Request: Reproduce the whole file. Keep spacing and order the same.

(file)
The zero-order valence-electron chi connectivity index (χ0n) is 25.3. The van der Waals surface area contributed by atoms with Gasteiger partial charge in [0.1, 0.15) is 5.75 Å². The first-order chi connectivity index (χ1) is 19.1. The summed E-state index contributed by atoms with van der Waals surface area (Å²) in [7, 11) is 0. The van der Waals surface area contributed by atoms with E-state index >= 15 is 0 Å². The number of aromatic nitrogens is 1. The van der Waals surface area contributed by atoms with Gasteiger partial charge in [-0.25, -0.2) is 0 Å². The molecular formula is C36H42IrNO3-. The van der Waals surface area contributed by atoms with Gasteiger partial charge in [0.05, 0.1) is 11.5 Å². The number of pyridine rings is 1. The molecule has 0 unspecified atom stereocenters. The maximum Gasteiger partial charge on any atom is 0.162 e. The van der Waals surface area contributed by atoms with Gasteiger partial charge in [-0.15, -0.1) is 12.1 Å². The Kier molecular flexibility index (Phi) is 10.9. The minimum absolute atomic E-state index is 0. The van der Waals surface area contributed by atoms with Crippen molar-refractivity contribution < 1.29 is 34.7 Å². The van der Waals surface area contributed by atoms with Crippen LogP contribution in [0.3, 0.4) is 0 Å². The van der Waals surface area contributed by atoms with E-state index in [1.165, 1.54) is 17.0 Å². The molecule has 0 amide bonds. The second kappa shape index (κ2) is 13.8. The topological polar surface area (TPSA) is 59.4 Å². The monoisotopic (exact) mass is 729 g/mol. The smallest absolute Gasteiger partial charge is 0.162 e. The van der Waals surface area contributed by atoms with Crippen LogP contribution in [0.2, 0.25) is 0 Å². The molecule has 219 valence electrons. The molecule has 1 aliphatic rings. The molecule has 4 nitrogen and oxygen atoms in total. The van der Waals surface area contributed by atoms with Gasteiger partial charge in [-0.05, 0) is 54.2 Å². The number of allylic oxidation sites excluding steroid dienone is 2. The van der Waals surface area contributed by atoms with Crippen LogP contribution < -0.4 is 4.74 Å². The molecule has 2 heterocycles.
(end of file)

The zero-order valence-electron chi connectivity index (χ0n) is 25.3. The van der Waals surface area contributed by atoms with Gasteiger partial charge in [0.1, 0.15) is 5.75 Å². The first-order chi connectivity index (χ1) is 19.1. The summed E-state index contributed by atoms with van der Waals surface area (Å²) in [7, 11) is 0. The van der Waals surface area contributed by atoms with E-state index >= 15 is 0 Å². The number of aromatic nitrogens is 1. The van der Waals surface area contributed by atoms with Gasteiger partial charge in [-0.25, -0.2) is 0 Å². The molecular formula is C36H42IrNO3-. The van der Waals surface area contributed by atoms with Gasteiger partial charge in [0.05, 0.1) is 11.5 Å². The number of pyridine rings is 1. The molecule has 0 unspecified atom stereocenters. The maximum Gasteiger partial charge on any atom is 0.162 e. The van der Waals surface area contributed by atoms with Gasteiger partial charge in [-0.15, -0.1) is 12.1 Å². The Kier molecular flexibility index (Phi) is 10.9. The minimum absolute atomic E-state index is 0. The van der Waals surface area contributed by atoms with Crippen molar-refractivity contribution < 1.29 is 34.7 Å². The van der Waals surface area contributed by atoms with Crippen LogP contribution in [0.3, 0.4) is 0 Å². The van der Waals surface area contributed by atoms with E-state index in [1.165, 1.54) is 17.0 Å². The molecule has 0 amide bonds. The second kappa shape index (κ2) is 13.8. The topological polar surface area (TPSA) is 59.4 Å². The monoisotopic (exact) mass is 729 g/mol. The smallest absolute Gasteiger partial charge is 0.162 e. The van der Waals surface area contributed by atoms with Crippen LogP contribution in [0.2, 0.25) is 0 Å². The molecule has 219 valence electrons. The molecule has 1 aliphatic rings. The molecule has 4 nitrogen and oxygen atoms in total. The van der Waals surface area contributed by atoms with Gasteiger partial charge in [-0.05, 0) is 54.2 Å². The number of allylic oxidation sites excluding steroid dienone is 2. The van der Waals surface area contributed by atoms with Crippen LogP contribution < -0.4 is 4.74 Å². The molecule has 2 heterocycles.